By Chad M. Zimlich

Today, in the criminal case United States v. Lynch, an unpublished opinion, the Fourth Circuit dispensed with oral arguments, finding that a sentence departure and a reliance on an informant were not substantial errors by the district court.

Upward Variances and Confidential Informants

The issues presented to the Fourth Circuit by defendant Tremayne A. Lynch (a.k.a. “Paco”) were whether the District Court of the Eastern District of North Carolina was wrong in relying on the information of a confidential informant to prove Count One, conspiracy to possess cocaine base with intent to distribute, as well as wrong in using an upward variance in Count Two, discharging a firearm during and in relation to a drug trafficking crime.

Additionally, an issue arose as to whether Lynch’s challenge to the sentencing calculation in Count One was barred by his plea agreement.

Drug Dealing, Gunfire, and a Plea Deal

The facts of the case were fairly simple, as the defendant has entered into a plea agreement, with little left in dispute afterwards. Defendant Lynch pleaded guilty to conspiracy to possess and distribute cocaine base, as well as discharging a firearm during and in relation to a drug trafficking crime. In sentencing Lynch, the district court relied on information given by a confidential informant about the weight of the cocaine base that was possessed by Lynch. The district court applied an eight-level upward departure; a variance used when, due to the seriousness or cruelty of the crime, the court feels a longer sentence is justified. This resulted in a total sentence of 450 months; 240 months for Count One and 210 months for Count Two. Lynch then appealed.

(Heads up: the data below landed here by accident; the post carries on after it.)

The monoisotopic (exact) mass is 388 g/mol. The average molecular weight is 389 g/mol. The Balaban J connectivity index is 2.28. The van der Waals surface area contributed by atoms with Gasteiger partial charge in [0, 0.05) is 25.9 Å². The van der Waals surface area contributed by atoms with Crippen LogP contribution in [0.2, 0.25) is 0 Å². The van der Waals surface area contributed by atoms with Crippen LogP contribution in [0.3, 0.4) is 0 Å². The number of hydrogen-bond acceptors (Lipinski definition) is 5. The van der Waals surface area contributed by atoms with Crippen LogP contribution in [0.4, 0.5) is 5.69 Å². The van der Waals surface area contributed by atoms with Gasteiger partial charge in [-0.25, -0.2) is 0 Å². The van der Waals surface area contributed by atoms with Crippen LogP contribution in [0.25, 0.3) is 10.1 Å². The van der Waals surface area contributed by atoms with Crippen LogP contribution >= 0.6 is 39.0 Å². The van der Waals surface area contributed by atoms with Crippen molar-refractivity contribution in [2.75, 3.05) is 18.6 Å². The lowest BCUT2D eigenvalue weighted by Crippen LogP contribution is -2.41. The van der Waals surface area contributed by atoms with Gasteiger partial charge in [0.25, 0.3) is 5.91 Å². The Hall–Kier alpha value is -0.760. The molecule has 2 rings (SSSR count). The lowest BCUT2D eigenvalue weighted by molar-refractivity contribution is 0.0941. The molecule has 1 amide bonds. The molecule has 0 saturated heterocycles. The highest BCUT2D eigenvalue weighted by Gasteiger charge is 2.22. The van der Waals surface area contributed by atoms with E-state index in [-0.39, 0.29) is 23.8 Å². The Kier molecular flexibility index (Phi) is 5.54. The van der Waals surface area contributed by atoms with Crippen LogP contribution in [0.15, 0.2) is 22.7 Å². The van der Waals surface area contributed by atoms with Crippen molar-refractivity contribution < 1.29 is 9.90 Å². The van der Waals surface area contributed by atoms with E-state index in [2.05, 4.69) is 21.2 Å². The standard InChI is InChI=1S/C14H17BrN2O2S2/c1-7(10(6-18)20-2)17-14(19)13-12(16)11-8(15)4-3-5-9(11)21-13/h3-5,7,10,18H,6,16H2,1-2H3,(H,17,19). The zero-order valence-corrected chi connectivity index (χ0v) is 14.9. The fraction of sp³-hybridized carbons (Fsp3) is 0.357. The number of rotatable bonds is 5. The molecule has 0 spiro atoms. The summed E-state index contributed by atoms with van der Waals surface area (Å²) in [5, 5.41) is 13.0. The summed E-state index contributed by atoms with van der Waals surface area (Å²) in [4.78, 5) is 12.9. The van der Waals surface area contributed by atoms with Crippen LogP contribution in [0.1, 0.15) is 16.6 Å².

Deference to the District Court’s Reasonable Findings

The standard of review in cases like these for sentencing is de novo, however the court’s fact-finding will be given great deference and will only be overturned if the Fourth Circuit finds there to be a clear error or abuse of discretion. The Fourth Circuit also reiterated that the district court is free to use any relevant information before it, including uncorroborated hearsay, when weighing determinations on fact-finding decisions.

Lynch Gets His Challenge, But Ultimately Fails On the Merits

The Government first contended that Lynch was unable to challenge the use of the information delivered by the confidential informant as Lynch’s plea agreement waived his right to appeal a within-Guidelines sentence. However, Lynch’s argument was that his overall sentence was in excess of the Guideline’s range, thus negating the waiver and allowing him to appeal. The Fourth Circuit agreed.

However, this did little to help Lynch, as the Fourth Circuit disagreed that the district court’s use of the informant was outside of the court’s discretion. As a district court is able to determine the reliability of information presented to it, the Fourth Circuit refused to disturb the determination as the Fourth Circuit was not convinced by the record that it was definite a mistake had been committed.

Furthermore, the Court denied that there was an error in applying an upward variance on Lynch’s sentence under Count Two. Because the variance would have been substantively reasonable in any case due to the “wanton cruelty of Lynch’s conduct,” any error that would have been committed was harmless.

Sentences Need Only Be Reasonable, District Court Has Discretion

The Fourth Circuit once again affirmed that a district court need only provide a reasoned basis for sentence variances, and deference will always be afforded for the fact-finding work of the district court.